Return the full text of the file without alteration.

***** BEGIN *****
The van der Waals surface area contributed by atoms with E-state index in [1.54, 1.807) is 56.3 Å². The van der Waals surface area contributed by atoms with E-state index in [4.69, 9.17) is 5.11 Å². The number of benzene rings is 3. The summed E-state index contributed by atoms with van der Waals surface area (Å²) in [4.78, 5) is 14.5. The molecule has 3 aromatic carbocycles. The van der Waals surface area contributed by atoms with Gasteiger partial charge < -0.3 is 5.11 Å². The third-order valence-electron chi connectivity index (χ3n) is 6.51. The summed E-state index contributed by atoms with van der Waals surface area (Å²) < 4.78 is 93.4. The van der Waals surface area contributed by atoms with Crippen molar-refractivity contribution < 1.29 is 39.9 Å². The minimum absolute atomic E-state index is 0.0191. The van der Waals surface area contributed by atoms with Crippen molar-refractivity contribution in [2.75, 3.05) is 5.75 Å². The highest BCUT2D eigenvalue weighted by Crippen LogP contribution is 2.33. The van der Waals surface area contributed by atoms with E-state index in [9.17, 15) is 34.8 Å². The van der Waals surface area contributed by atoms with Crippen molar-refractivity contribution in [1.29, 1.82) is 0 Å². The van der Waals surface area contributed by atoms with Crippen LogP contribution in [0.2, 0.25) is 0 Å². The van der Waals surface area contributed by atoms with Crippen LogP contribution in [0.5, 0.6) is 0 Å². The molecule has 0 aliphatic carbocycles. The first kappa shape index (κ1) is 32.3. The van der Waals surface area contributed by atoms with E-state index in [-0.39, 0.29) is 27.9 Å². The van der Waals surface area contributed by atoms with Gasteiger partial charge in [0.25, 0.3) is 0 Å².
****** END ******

The van der Waals surface area contributed by atoms with E-state index in [1.54, 1.807) is 56.3 Å². The van der Waals surface area contributed by atoms with E-state index in [4.69, 9.17) is 5.11 Å². The number of benzene rings is 3. The summed E-state index contributed by atoms with van der Waals surface area (Å²) in [4.78, 5) is 14.5. The molecule has 3 aromatic carbocycles. The van der Waals surface area contributed by atoms with Gasteiger partial charge < -0.3 is 5.11 Å². The third-order valence-electron chi connectivity index (χ3n) is 6.51. The summed E-state index contributed by atoms with van der Waals surface area (Å²) < 4.78 is 93.4. The van der Waals surface area contributed by atoms with Crippen molar-refractivity contribution < 1.29 is 39.9 Å². The minimum absolute atomic E-state index is 0.0191. The van der Waals surface area contributed by atoms with Crippen molar-refractivity contribution in [2.75, 3.05) is 5.75 Å². The highest BCUT2D eigenvalue weighted by Crippen LogP contribution is 2.33. The van der Waals surface area contributed by atoms with E-state index in [9.17, 15) is 34.8 Å². The van der Waals surface area contributed by atoms with Crippen molar-refractivity contribution in [1.29, 1.82) is 0 Å². The van der Waals surface area contributed by atoms with Crippen LogP contribution in [0.2, 0.25) is 0 Å². The van der Waals surface area contributed by atoms with Crippen LogP contribution in [0.5, 0.6) is 0 Å². The molecule has 0 aliphatic carbocycles. The first kappa shape index (κ1) is 32.3. The van der Waals surface area contributed by atoms with E-state index in [-0.39, 0.29) is 27.9 Å². The van der Waals surface area contributed by atoms with Gasteiger partial charge in [0.25, 0.3) is 0 Å².